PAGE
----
I’ve been a fan of Ezra Caldwell’s work for about five years. The bikes he builds as Fast Boy Cycles are beautiful and always meticulously documented with well made photographs. When he was diagnosed with cancer in 2008, Ezra turned outward and used his blog to share his wide-ranging experiences with treatment, his continued work as a bike builder and more. The latest short documentary from the Made by Hand series is about Ezra. In it he talks about his origins as a builder and his struggles with cancer with the same sincerity and openness that make his writing so powerful. It is beautifully shot and produced and well worth a watch.
My parents recently moved to Doha, Qatar. They happened to arrive just before the start of the Tour of Qatar and were able to catch the final stage of the race this morning. Stage 6 began a little over 100 km outside of Doha and ended with a few laps around the Corniche, a waterfront promenade in the capital city. All photos by Jeremy Cohen. Enjoy.
If the Internet (or perhaps all of human history) has taught us anything, it’s that trends are very important to follow. And there is no more prevalent year-end trend than Top 10 lists. Newspapers give you their most popular stories of the year. Buzzfeed gives you the 40 most influential corgis of 2012 (it was probably difficult to narrow it to 10 influential pups). And on the final day of 2012, The Bicycle Story gives you its top 10 most read posts of 2012.
2) Tom Hopper: Rapha-Focus’ Master Mechanic: Tom is personal mechanic to America’s best cyclocross racer. Learn about his road to the professional pits and what it takes to succeed at the highest level of the job.
3) Presidents on Bicycles: A collection of photos from Presidents Day 2012 highlighting the long history of our Commanders in Chief riding (or at least posing) on bikes!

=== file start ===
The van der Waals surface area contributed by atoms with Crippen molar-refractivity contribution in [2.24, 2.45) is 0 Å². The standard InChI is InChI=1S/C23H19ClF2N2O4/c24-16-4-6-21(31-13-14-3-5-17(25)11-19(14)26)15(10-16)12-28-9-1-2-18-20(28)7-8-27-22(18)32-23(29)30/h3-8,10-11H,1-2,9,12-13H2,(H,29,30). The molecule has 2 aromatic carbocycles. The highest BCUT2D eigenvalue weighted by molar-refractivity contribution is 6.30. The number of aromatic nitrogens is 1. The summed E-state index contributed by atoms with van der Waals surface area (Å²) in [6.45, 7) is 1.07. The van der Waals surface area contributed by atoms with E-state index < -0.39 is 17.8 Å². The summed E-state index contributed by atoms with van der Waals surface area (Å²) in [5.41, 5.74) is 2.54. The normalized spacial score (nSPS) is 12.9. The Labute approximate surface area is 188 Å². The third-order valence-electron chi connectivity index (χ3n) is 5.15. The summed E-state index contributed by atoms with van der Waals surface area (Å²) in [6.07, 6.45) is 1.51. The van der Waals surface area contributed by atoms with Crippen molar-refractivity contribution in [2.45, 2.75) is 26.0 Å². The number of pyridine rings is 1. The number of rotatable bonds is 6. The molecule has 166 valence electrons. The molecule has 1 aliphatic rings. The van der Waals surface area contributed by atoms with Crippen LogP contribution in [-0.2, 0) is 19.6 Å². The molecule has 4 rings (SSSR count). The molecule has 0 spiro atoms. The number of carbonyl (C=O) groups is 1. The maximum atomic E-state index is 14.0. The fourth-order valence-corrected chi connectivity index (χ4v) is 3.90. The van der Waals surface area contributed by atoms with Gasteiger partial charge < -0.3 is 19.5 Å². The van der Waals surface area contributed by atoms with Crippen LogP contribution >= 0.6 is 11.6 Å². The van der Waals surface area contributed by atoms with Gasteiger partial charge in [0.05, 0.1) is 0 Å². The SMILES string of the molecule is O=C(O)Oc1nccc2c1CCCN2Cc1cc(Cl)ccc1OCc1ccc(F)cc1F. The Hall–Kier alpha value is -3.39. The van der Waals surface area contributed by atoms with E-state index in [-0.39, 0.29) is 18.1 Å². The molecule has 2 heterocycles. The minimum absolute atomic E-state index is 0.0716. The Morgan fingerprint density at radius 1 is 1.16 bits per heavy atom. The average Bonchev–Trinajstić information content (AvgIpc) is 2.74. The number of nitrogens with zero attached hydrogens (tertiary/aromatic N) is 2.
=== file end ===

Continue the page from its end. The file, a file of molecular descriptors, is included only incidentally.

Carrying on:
Tom Simpson is a British cycling legend. He was the first Brit to wear the yellow jersey in the Tour de France, first to win the World Championship rode race, and won several Spring Classics and Vuelta a España stages. He died in 1967 on the 13th stage of the Tour de France, while climbing the Mont Ventoux. A potent combination of amphetamines and alcohol in his system allowed him to literally ride himself to death.
In 2010, BBC produced an hour long documentary about Simpson called Death on the Mountain. It not only looks at the fateful 1967 tour, but Simpson’s escape from poverty through cycling, his rise to fame, and the circumstances that lead to his unfortunate death. The program is filled with interviews with Simpson’s teammates and competitors and excellent footage of professional races from that era.
Graeme Obree likely needs no introduction among cyclists who’ve been involved in the sport for any length of time. The Scotsman is famous for his world hour records and the unorthodox “superman” position he used on his custom built track bike, Old Faithful. Nearly two decades after beating the UCI hour record, Obree is chasing a new world record, the human powered vehicle land speed record. Given that the only rule for the HPV record is that the vehicle must not have an engine, Obree is free to play to his creative strengths and build any wild bike he can dream up.
Humans Invent–a British website focused on inventions, design, and innovation–produced a series of video interviews with Obree as he built his bike and prepares for the speed record. They’re well done and provide terrific insight into Obree’s unique way of thinking about bikes, design, passion, and more.